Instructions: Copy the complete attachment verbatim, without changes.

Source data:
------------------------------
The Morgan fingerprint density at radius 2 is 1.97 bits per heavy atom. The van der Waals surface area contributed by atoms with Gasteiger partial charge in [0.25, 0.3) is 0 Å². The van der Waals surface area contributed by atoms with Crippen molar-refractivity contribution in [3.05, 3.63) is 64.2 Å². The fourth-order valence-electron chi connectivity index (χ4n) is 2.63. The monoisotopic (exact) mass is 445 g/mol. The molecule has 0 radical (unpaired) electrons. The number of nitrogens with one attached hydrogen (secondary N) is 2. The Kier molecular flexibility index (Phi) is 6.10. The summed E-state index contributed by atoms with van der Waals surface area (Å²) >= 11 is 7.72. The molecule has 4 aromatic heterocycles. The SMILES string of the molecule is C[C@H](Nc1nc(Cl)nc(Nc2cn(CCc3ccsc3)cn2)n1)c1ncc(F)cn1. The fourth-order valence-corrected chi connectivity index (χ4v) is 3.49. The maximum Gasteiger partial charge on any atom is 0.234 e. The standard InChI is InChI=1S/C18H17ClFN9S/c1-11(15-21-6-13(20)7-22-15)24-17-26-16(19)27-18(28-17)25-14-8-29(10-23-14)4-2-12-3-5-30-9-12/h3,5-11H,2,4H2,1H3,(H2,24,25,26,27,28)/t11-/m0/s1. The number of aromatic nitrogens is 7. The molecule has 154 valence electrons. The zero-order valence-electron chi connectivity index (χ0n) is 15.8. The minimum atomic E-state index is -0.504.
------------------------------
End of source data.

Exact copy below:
The Morgan fingerprint density at radius 2 is 1.97 bits per heavy atom. The van der Waals surface area contributed by atoms with Gasteiger partial charge in [0.25, 0.3) is 0 Å². The van der Waals surface area contributed by atoms with Crippen molar-refractivity contribution in [3.05, 3.63) is 64.2 Å². The fourth-order valence-electron chi connectivity index (χ4n) is 2.63. The monoisotopic (exact) mass is 445 g/mol. The molecule has 0 radical (unpaired) electrons. The number of nitrogens with one attached hydrogen (secondary N) is 2. The Kier molecular flexibility index (Phi) is 6.10. The summed E-state index contributed by atoms with van der Waals surface area (Å²) >= 11 is 7.72. The molecule has 4 aromatic heterocycles. The SMILES string of the molecule is C[C@H](Nc1nc(Cl)nc(Nc2cn(CCc3ccsc3)cn2)n1)c1ncc(F)cn1. The fourth-order valence-corrected chi connectivity index (χ4v) is 3.49. The maximum Gasteiger partial charge on any atom is 0.234 e. The standard InChI is InChI=1S/C18H17ClFN9S/c1-11(15-21-6-13(20)7-22-15)24-17-26-16(19)27-18(28-17)25-14-8-29(10-23-14)4-2-12-3-5-30-9-12/h3,5-11H,2,4H2,1H3,(H2,24,25,26,27,28)/t11-/m0/s1. The number of aromatic nitrogens is 7. The molecule has 154 valence electrons. The zero-order valence-electron chi connectivity index (χ0n) is 15.8. The minimum atomic E-state index is -0.504.